Late in October in 2001, Timothy Hilston of Great Falls, Montana was field-dressing an elk he had just shot in the Blackfoot Clearwater Wildlife Management Area when he looked up and saw a grizzly bear. He was mauled and killed, and the bear dragged the elk carcass away and partially buried it for a pre-winter food cache.
Those kinds of encounters may be more likely in the future, as hungry grizzlies fail to get enough high-fat nutrition from white bark pine seeds, a preferred fall staple distributed by helpful nutcrackers and squirrels. When bears get enough seeds from cones "it keeps them out of trouble," said Jesse Logan, a naturalist recently retired from the US Forest Service. But there are fewer and fewer white bark pine trees in the grizzly's habitat, because they have been decimated by mountain pine beetles that have flourished in warmer temperatures in the Rockies.
Logan shared his research on the millions of acres of ecosystem at risk at a conference June 11-12 at the Lincoln Institute of Land Policy on conservation and climate change. The gathering of some two-dozen conservation leaders put the spotlight on how land conservation and management must adapt to the impacts of global climate change. Wildlife habitat and patterns are changing rapidly, and the land conservation community needs to adjust strategy and tactics accordingly, said James Levitt, director of the Program on Conservation Innovation at Harvard Forest, Harvard University, who organized the conference with Armando Carbonell, chair of the Department of Planning and Urban Form at the Lincoln Institute.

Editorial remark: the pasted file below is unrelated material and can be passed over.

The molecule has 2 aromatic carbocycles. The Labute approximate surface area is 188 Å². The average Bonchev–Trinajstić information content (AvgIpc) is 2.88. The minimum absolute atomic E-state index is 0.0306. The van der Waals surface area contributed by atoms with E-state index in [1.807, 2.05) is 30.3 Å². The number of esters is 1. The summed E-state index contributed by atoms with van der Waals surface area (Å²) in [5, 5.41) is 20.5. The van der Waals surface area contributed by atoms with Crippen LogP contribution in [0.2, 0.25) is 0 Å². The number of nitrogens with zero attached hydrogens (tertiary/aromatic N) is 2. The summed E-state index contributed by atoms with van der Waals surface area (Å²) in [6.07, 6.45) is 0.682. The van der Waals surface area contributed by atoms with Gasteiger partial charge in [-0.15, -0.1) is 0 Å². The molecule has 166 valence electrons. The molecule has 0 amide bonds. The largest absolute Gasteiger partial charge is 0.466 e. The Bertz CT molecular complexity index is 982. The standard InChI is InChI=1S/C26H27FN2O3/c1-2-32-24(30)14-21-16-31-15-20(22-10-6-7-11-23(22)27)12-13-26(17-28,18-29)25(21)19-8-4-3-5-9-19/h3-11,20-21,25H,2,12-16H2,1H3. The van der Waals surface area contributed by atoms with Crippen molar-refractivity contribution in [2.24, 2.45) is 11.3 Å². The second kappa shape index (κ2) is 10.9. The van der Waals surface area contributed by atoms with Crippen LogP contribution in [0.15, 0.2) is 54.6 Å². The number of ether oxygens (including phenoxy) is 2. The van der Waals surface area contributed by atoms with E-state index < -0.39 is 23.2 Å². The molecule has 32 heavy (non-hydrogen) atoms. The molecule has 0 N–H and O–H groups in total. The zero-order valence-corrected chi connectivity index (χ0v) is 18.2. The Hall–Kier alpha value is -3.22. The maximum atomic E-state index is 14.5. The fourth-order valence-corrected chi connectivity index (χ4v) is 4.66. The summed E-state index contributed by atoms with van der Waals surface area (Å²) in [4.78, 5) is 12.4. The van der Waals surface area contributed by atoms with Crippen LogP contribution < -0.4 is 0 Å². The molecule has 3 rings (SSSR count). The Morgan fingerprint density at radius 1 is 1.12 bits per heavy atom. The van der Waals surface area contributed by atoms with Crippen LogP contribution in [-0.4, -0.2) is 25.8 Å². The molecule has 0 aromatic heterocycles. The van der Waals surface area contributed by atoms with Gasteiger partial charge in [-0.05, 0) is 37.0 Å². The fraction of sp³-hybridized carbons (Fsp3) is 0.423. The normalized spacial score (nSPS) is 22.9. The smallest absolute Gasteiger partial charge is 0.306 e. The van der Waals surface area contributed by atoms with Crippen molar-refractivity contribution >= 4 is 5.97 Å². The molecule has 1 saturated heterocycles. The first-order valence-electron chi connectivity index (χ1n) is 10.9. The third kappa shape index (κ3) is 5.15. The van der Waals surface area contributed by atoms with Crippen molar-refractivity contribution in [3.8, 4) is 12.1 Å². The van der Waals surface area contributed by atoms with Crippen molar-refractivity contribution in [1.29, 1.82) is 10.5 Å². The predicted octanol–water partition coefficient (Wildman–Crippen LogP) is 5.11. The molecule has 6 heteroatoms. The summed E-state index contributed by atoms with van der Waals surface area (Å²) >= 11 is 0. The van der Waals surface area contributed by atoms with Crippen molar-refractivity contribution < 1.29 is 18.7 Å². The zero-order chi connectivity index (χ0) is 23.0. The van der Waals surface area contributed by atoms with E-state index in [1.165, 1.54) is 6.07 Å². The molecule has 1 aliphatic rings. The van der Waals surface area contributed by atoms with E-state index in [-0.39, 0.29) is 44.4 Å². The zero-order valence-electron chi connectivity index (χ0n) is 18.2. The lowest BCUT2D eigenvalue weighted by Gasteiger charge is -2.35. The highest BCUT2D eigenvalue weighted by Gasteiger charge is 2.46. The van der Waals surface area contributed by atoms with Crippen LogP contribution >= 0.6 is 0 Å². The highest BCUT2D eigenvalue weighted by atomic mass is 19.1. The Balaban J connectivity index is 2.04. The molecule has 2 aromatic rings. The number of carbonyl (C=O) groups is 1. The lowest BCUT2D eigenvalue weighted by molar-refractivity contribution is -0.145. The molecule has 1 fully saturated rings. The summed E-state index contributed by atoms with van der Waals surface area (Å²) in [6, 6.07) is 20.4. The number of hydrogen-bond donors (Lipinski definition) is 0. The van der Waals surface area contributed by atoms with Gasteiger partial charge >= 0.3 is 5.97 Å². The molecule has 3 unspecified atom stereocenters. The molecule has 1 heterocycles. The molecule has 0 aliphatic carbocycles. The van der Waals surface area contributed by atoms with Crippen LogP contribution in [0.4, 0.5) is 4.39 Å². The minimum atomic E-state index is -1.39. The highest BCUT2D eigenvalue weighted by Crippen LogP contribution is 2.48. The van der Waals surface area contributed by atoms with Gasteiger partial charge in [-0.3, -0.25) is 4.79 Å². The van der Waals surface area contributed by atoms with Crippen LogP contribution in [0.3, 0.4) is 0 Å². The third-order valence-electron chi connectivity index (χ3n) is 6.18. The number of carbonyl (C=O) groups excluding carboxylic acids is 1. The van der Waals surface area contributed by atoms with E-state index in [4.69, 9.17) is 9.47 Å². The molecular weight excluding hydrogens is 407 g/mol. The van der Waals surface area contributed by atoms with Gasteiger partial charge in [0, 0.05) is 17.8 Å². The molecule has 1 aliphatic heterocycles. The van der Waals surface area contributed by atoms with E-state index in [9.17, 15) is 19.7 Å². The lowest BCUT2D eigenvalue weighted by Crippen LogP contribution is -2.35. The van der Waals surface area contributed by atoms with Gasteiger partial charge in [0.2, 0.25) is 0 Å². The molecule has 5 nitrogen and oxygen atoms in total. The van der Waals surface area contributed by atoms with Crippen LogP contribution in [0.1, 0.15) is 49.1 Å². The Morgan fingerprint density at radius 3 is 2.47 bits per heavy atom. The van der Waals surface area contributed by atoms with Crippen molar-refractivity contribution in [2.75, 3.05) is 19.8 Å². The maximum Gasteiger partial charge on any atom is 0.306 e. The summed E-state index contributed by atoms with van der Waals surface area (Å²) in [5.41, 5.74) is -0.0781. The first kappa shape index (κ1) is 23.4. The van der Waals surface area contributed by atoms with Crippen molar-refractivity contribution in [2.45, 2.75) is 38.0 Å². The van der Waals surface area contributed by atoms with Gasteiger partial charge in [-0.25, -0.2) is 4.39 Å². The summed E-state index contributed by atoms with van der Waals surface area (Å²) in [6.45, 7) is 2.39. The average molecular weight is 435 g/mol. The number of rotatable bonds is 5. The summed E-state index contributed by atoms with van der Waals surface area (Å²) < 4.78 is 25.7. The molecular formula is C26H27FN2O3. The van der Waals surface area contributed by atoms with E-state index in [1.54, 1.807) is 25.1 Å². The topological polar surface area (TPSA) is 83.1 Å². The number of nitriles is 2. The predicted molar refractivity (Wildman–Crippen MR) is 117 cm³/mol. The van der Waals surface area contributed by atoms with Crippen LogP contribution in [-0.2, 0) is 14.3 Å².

Carbonell has been leading efforts at the Lincoln Institute not only to advise city planners on effective global warming mitigation, but many forms of adaptation as well. Edward Blakely, recovery director for New Orleans, is leading research for the Lincoln Institute on how urban planning must change to accommodate impacts of climate change.
The rules of the game are shifting fast in many areas of conservation, at national parks like Marsh-Billings-Rockefeller National Park in Woodstock, Vermont, in Oregon's Willamette Valley and Aspen, Colo., the Arnold Arboretum in Boston, all along protected US rivers and the coral reefs off the coast of Florida, and in Arctic fishing villages where polar bears are extending their search for food just as the grizzlies are. In contrast to projected sea level rise 50 years from now, the impacts from storms, wildfires, droughts, heat waves and ecosystem disruptions like the pine beetle or the woolly adelgid must be confronted now, Levitt said. New management strategies can be effective in addressing changing conditions; the Montana Fish and Game and the US Fish and Wildlife Service succeeded in reducing bear-human interactions by more than 90 percent since Hilston's death, for example. The goal of adaptation in land conservation, Levitt said, is to continue to collect information, put together forecasts, and put adjusted management plans into action.